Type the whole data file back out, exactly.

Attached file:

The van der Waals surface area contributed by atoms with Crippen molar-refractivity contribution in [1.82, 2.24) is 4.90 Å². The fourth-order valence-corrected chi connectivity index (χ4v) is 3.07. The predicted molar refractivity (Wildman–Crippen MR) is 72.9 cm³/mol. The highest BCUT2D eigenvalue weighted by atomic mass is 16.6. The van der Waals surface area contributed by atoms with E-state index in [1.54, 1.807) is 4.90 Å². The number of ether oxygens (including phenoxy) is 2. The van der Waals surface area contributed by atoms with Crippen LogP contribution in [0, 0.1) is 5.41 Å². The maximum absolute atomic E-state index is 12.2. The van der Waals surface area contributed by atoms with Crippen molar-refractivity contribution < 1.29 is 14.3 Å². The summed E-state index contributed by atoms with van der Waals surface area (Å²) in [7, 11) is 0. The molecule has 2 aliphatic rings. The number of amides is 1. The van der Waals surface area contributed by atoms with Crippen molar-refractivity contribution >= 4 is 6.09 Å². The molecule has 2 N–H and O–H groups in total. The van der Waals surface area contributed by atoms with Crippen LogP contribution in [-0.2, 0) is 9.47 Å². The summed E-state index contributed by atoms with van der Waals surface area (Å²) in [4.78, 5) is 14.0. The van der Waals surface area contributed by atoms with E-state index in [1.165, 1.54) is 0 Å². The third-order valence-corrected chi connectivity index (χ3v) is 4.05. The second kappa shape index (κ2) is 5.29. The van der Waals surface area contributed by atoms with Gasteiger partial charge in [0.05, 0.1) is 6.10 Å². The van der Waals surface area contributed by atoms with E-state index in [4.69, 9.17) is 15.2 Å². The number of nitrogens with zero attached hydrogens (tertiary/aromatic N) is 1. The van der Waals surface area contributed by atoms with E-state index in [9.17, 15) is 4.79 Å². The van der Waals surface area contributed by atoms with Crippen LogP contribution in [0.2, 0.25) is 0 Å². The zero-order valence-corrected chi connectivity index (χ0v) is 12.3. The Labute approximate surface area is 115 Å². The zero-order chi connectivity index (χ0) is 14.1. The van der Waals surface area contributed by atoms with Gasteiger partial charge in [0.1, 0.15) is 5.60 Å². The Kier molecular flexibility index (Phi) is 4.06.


The van der Waals surface area contributed by atoms with Crippen molar-refractivity contribution in [1.82, 2.24) is 4.90 Å². The fourth-order valence-corrected chi connectivity index (χ4v) is 3.07. The predicted molar refractivity (Wildman–Crippen MR) is 72.9 cm³/mol. The highest BCUT2D eigenvalue weighted by atomic mass is 16.6. The van der Waals surface area contributed by atoms with E-state index in [1.54, 1.807) is 4.90 Å². The number of ether oxygens (including phenoxy) is 2. The van der Waals surface area contributed by atoms with Crippen LogP contribution in [0, 0.1) is 5.41 Å². The maximum absolute atomic E-state index is 12.2. The van der Waals surface area contributed by atoms with Crippen molar-refractivity contribution < 1.29 is 14.3 Å². The summed E-state index contributed by atoms with van der Waals surface area (Å²) in [7, 11) is 0. The molecule has 2 aliphatic rings. The number of amides is 1. The van der Waals surface area contributed by atoms with Crippen molar-refractivity contribution >= 4 is 6.09 Å². The molecule has 2 N–H and O–H groups in total. The van der Waals surface area contributed by atoms with Crippen LogP contribution in [-0.2, 0) is 9.47 Å². The summed E-state index contributed by atoms with van der Waals surface area (Å²) in [4.78, 5) is 14.0. The van der Waals surface area contributed by atoms with E-state index in [1.165, 1.54) is 0 Å². The third-order valence-corrected chi connectivity index (χ3v) is 4.05. The second kappa shape index (κ2) is 5.29. The van der Waals surface area contributed by atoms with Gasteiger partial charge in [0.05, 0.1) is 6.10 Å². The van der Waals surface area contributed by atoms with E-state index in [4.69, 9.17) is 15.2 Å². The number of nitrogens with zero attached hydrogens (tertiary/aromatic N) is 1. The van der Waals surface area contributed by atoms with E-state index in [9.17, 15) is 4.79 Å². The van der Waals surface area contributed by atoms with Crippen LogP contribution in [0.2, 0.25) is 0 Å². The zero-order valence-corrected chi connectivity index (χ0v) is 12.3. The Labute approximate surface area is 115 Å². The zero-order chi connectivity index (χ0) is 14.1. The van der Waals surface area contributed by atoms with Gasteiger partial charge in [0.1, 0.15) is 5.60 Å². The Kier molecular flexibility index (Phi) is 4.06.